GLADIATORS AND EMPERORS: SPECTACLE AND SOCIETY IN IMPERIAL ROME

CAH2GAE

Not currently offered

Credit points: 15

Subject outline

Roman emperors are famous for their cruelty, extravagance and presiding over lavish spectacles such as the gladiatorial games. For example, in 107 CE, the emperor Trajan celebrated a military victory with 120 days of entertainment in the Colosseum, in which 11,000 gladiators fought and 10,000 wild animals were killed. This subject focuses on the emperors of Rome. It considers what makes a successful and popular emperor and what contributes to an emperor's failure. To do this we will examine imperial triumphs, as well as political coups and assassinations. The subject investigates the way that emperors manipulated events like the gladiatorial games for the sake of popularity; and the paradox that gladiators and other performers could be both glamorous celebrities and a despised rabble. The subject concludes with Commodus, an emperor-gladiator, and character in the films Gladiator (2000) and The Fall of the Roman Empire (1964), who tried unsuccessfully to link the highest and lowest roles of ancient Roman society.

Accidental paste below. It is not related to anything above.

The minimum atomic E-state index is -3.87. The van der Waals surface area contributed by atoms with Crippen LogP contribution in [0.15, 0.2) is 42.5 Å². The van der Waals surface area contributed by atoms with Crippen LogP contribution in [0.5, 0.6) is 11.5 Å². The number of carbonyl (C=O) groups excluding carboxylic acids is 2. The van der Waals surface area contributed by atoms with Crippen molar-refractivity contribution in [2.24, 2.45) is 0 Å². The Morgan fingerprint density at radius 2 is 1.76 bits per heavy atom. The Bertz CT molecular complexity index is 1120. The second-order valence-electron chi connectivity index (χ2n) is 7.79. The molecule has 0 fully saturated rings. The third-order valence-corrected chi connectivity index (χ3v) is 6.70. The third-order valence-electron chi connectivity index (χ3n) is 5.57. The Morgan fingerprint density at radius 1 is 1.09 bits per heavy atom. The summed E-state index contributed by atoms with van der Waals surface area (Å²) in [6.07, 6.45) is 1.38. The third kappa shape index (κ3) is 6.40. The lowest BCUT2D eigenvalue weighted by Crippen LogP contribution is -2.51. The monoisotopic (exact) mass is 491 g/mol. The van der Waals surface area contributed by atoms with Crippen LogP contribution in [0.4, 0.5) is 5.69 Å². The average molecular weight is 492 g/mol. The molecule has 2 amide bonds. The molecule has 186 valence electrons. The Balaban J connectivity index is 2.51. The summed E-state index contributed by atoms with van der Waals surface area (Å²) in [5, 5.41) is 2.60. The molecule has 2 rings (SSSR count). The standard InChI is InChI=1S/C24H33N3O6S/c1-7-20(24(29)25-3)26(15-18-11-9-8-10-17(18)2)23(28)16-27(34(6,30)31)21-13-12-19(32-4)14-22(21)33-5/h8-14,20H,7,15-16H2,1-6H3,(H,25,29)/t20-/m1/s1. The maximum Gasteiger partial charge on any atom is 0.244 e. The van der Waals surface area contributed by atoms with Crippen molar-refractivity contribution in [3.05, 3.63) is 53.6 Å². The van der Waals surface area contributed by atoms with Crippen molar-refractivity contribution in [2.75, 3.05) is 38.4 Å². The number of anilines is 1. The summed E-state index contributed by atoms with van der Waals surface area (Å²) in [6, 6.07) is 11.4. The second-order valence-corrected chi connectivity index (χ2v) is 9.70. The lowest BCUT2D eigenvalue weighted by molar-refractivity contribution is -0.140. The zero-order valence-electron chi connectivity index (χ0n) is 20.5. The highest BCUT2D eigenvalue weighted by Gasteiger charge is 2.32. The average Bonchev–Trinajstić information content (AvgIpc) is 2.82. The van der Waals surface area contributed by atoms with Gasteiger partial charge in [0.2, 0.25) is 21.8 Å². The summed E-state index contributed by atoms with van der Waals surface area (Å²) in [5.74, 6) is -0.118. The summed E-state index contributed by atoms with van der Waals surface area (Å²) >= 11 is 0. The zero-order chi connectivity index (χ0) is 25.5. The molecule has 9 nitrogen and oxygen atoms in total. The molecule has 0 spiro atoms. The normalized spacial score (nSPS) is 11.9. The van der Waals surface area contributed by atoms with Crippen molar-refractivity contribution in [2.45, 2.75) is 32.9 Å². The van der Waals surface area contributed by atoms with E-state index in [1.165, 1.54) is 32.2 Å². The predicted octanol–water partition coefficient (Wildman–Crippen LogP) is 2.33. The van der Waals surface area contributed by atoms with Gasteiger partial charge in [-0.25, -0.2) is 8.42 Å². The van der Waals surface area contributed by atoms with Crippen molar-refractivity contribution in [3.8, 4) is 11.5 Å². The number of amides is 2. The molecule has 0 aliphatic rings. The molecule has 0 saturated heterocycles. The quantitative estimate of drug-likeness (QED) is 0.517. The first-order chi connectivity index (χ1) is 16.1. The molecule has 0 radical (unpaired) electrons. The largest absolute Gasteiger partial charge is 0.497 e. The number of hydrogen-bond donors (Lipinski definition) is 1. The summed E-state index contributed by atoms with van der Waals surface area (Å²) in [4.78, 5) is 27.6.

SchoolHumanities and Social Sciences

Credit points15

Subject Co-ordinatorSarah Midford

Available to Study Abroad/Exchange StudentsYes

Subject year levelYear Level 2 - UG

Available as ElectiveYes

Learning ActivitiesLectures, tutorials, quizzes, essays, workshops

Capstone subjectNo

Subject particulars

Subject rules

Prerequisites Students must have completed 60 credit points of Level one subjects

Co-requisitesN/A

Incompatible subjectsMDS2GLA

Equivalent subjectsN/A

Quota Management StrategyN/A

Quota-conditions or rulesN/A

Special conditionsN/A

Minimum credit point requirementN/A

Assumed knowledgeN/A

Readings

Lives of the Caesars

Resource TypePrescribed

Resource RequirementN/A

AuthorSuetonius (translated by Catharine Edwards)

Year2008

Edition/VolumeN/A

PublisherOxford World Classics.

ISBNN/A

Chapter/article titleN/A

Chapter/issueN/A

URLN/A

Other descriptionN/A

Source locationN/A

Career Ready

Career-focusedNo

Work-based learningNo

Self sourced or Uni sourcedN/A

Entire subject or partial subjectN/A

Total hours/days requiredN/A

Location of WBL activity (region)N/A

WBL addtional requirementsN/A

Graduate capabilities & intended learning outcomes

Graduate Capabilities

Intended Learning Outcomes

01. Have key knowledge of the history, society and culture of Imperial Rome: namely the chronology, significant historical events and gradual social change of the period 14 CE-192 CE
02. Speak knowledgeably and fluently about Roman society
03. Critically analyse the evidence for a pre-modern imperial culture and in particular to discuss social status and the precise forms of political power
04. Write fluently about Roman society

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